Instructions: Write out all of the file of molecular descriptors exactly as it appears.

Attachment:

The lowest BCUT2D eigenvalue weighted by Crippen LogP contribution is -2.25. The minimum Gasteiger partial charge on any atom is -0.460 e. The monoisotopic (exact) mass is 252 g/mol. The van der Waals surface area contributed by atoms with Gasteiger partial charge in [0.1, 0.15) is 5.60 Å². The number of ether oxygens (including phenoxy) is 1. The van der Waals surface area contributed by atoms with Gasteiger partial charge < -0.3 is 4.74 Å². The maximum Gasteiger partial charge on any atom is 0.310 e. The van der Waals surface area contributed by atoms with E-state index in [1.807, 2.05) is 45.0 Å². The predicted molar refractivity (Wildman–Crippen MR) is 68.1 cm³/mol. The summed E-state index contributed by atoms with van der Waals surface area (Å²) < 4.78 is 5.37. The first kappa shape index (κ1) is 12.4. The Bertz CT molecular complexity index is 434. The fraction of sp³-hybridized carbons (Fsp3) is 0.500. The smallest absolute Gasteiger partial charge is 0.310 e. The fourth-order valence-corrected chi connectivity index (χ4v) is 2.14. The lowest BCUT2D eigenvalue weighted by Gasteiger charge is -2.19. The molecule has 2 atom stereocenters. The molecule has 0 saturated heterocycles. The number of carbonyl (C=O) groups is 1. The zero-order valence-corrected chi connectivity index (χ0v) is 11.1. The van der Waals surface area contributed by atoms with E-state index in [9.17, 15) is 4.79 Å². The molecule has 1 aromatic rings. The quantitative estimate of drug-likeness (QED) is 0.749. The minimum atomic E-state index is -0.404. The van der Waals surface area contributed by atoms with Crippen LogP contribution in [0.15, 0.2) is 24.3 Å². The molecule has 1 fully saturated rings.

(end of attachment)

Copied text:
The lowest BCUT2D eigenvalue weighted by Crippen LogP contribution is -2.25. The minimum Gasteiger partial charge on any atom is -0.460 e. The monoisotopic (exact) mass is 252 g/mol. The van der Waals surface area contributed by atoms with Gasteiger partial charge in [0.1, 0.15) is 5.60 Å². The number of ether oxygens (including phenoxy) is 1. The van der Waals surface area contributed by atoms with Gasteiger partial charge < -0.3 is 4.74 Å². The maximum Gasteiger partial charge on any atom is 0.310 e. The van der Waals surface area contributed by atoms with E-state index in [1.807, 2.05) is 45.0 Å². The predicted molar refractivity (Wildman–Crippen MR) is 68.1 cm³/mol. The summed E-state index contributed by atoms with van der Waals surface area (Å²) < 4.78 is 5.37. The first kappa shape index (κ1) is 12.4. The Bertz CT molecular complexity index is 434. The fraction of sp³-hybridized carbons (Fsp3) is 0.500. The smallest absolute Gasteiger partial charge is 0.310 e. The fourth-order valence-corrected chi connectivity index (χ4v) is 2.14. The lowest BCUT2D eigenvalue weighted by Gasteiger charge is -2.19. The molecule has 2 atom stereocenters. The molecule has 0 saturated heterocycles. The number of carbonyl (C=O) groups is 1. The zero-order valence-corrected chi connectivity index (χ0v) is 11.1. The van der Waals surface area contributed by atoms with E-state index in [9.17, 15) is 4.79 Å². The molecule has 1 aromatic rings. The quantitative estimate of drug-likeness (QED) is 0.749. The minimum atomic E-state index is -0.404. The van der Waals surface area contributed by atoms with Crippen LogP contribution in [0.15, 0.2) is 24.3 Å². The molecule has 1 fully saturated rings.